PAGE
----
2021 – Advent of code – Day 1

I’ve haven’t participated in the advent of code before. But always was curious.

What is advent of code?

It’s an advent Calendar for programmers. You get 25 challenges starting December 1st. Caveat: you have to solve the challenge to be eligible for the next day’s challenge 🙂

Day 1 Challenge – Part 1

On the first day your first task is to count how many times a value is bigger than its predecessor. They give us some sample data

199 N/A
200 bigger
208 bigger
210 bigger
200 smaller
207 bigger
240 bigger
269 bigger
260 smaller
263 bigger

When we count the times a value is bigger we get seven times bigger.

The actual data contains 2000 rows. This isn’t exactly big data but I’ve wanted to dust off my Pandas skill, so here we go:

Let’s look at the data

import pandas as pd

df = pd.read_csv("./aoc_day_01_data.txt", header=None)
df.describe

With the read_csv() function we can read in our data file and convert it into a data frame. It’s important to hand over the header=None. Otherwise pandas assumes the first row is a column header.

df.describe gives us:

<bound method NDFrame.describe of          0
0      159
1      158
2      174
3      196
4      197
...    ...
1995  8538
1996  8543
1997  8545
1998  8557
1999  8568

[2000 rows x 1 columns]>

Because we want to reference the columns by name we add a column header

df.columns = ["original"]

To compare the nth cell with its n+1th cell neighbour be add a new column but shift the values

df['shifted'] = df['original'].shift(-1)

The output looks like this:

original shifted
0 159 158.0
1 158 174.0
2 174 196.0
3 196 197.0
4 197 194.0
1995 8538 8543.0
1996 8543 8545.0
1997 8545 8557.0
1998 8557 8568.0
1999 8568 NaN

We add another column where we place the value True when the value from the current row in the shifted column is bigger than in the original column:

df['increased'] = (df['shifted'] > df['original'])

Now it starts to look like the sample data from the introduction:

original shifted increased
0 159 158.0 False
1 158 174.0 True
2 174 196.0 True
3 196 197.0 True
4 197 194.0 False
1995 8538 8543.0 True
1996 8543 8545.0 True
1997 8545 8557.0 True
1998 8557 8568.0 True
1999 8568 NaN False

the last thing we have to do is counting how many times True occurs:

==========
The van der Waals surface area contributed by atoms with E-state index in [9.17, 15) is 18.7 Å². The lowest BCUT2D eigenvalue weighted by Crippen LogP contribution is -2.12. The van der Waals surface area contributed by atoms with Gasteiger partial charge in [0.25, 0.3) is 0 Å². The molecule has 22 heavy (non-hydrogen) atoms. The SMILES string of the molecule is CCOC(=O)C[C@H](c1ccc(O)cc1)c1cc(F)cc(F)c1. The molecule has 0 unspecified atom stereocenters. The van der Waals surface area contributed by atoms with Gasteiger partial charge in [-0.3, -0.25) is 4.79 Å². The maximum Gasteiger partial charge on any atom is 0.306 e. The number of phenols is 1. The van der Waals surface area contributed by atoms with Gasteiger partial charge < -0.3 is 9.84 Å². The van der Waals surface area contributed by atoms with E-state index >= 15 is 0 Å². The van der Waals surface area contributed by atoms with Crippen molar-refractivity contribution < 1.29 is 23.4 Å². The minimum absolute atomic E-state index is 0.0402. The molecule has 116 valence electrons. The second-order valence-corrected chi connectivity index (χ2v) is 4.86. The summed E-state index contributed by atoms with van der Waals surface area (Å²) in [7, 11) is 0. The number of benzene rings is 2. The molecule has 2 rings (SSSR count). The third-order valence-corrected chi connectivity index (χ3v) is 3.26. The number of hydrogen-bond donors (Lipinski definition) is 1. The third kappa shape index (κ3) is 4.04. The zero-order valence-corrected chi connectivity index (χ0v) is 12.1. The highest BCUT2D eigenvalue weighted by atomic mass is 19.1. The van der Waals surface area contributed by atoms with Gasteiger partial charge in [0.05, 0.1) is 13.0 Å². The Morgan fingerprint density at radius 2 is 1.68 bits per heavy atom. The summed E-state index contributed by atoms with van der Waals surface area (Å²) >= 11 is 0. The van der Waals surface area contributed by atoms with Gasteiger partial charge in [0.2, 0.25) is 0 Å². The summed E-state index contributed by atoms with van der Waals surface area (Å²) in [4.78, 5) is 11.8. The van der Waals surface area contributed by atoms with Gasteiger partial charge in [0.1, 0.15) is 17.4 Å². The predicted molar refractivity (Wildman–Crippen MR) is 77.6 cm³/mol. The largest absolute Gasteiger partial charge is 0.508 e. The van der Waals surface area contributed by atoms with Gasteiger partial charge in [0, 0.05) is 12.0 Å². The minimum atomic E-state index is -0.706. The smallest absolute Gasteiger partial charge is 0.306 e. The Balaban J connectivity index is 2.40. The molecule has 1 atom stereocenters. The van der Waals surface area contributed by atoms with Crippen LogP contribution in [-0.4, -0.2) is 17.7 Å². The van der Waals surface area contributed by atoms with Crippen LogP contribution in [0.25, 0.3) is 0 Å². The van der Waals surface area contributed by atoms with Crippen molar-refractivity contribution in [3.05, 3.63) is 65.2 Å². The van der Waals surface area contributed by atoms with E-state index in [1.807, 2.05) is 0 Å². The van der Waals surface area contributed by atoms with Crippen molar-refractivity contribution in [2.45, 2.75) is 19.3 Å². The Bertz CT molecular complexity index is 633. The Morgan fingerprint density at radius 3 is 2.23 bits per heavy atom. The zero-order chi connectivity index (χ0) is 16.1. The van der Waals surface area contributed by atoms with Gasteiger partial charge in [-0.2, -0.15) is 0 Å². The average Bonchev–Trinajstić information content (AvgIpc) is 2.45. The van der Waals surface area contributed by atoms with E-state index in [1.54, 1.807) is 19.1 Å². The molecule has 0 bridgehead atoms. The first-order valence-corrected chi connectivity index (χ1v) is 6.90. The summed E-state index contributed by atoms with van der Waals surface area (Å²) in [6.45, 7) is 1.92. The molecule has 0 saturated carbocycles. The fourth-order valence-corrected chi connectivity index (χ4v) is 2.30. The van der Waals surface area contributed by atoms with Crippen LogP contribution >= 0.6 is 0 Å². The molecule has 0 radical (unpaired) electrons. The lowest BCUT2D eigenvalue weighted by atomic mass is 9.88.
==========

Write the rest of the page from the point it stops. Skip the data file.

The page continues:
true_count = df['increased'].sum()

which gives us “1583”

This is a bit of a hack because it assumes that True equals 1 and False == 0

A more elegant solution is to use value_counts:

df['increased'].value_counts(dropna=False)

No the output is:

True     1583
False     417
Name: increased, dtype: int64

And 1583 is the number we are looking for. This earned us our first golden star and unlocked the second part of the challenge:

Part 2

The second part is a bit more challenging because we have to sum up three adjacent values and compare them to the next three values.

199  A       
200  A B     
208  A B C   
210    B C D
200  E   C D
207  E F   D
240  E F G
269    F G H
260      G H
263        H

I created a new notebook and started like part 1 with reading the data and naming the first column

import pandas as pd

df = pd.read_csv("./aoc_day_01_data.txt", header=None)
df.columns = ["original"]

To add the sum of three values to the row of the first value we use the following code

indexer = pd.api.indexers.FixedForwardWindowIndexer(window_size=3)
df["rolling_sum"] = df.original.rolling(window=indexer).sum()

This demonstrates the power of Pandas once more: you have integrated sliding window functions!

The rest is equal to part one “shift, compare and count”

df['shifted_rs'] = df['rolling_sum'].shift(-1)
df['increased_rs'] = (df['shifted_rs'] > df['rolling_sum'])
true_count = df['increased_rs'].sum()
true_count

As a little Fingerübung I did the same with vanilla Python:

data = []
with open("./aoc_day_01_test_data.txt") as f:
    for line in f:
        data.append(int(line.rstrip()))

triplet_sums = []

for i, v in enumerate(data):
    if i < (len(data) - 2):
        triplet_sum = data[i] + data[i+1] + data[i+2]
        triplet_sums.append(triplet_sum)
print(triplet_sums)

sums_larger_than_previous_sums = 0
for i, v in enumerate(triplet_sums):
    if i < (len(triplet_sums) - 1):
        if triplet_sums[i] < triplet_sums[i+1]:
            sums_larger_than_previous_sums += 1

print(sums_larger_than_previous_sums)

Which works but is less elegant.

Stay tuned for more!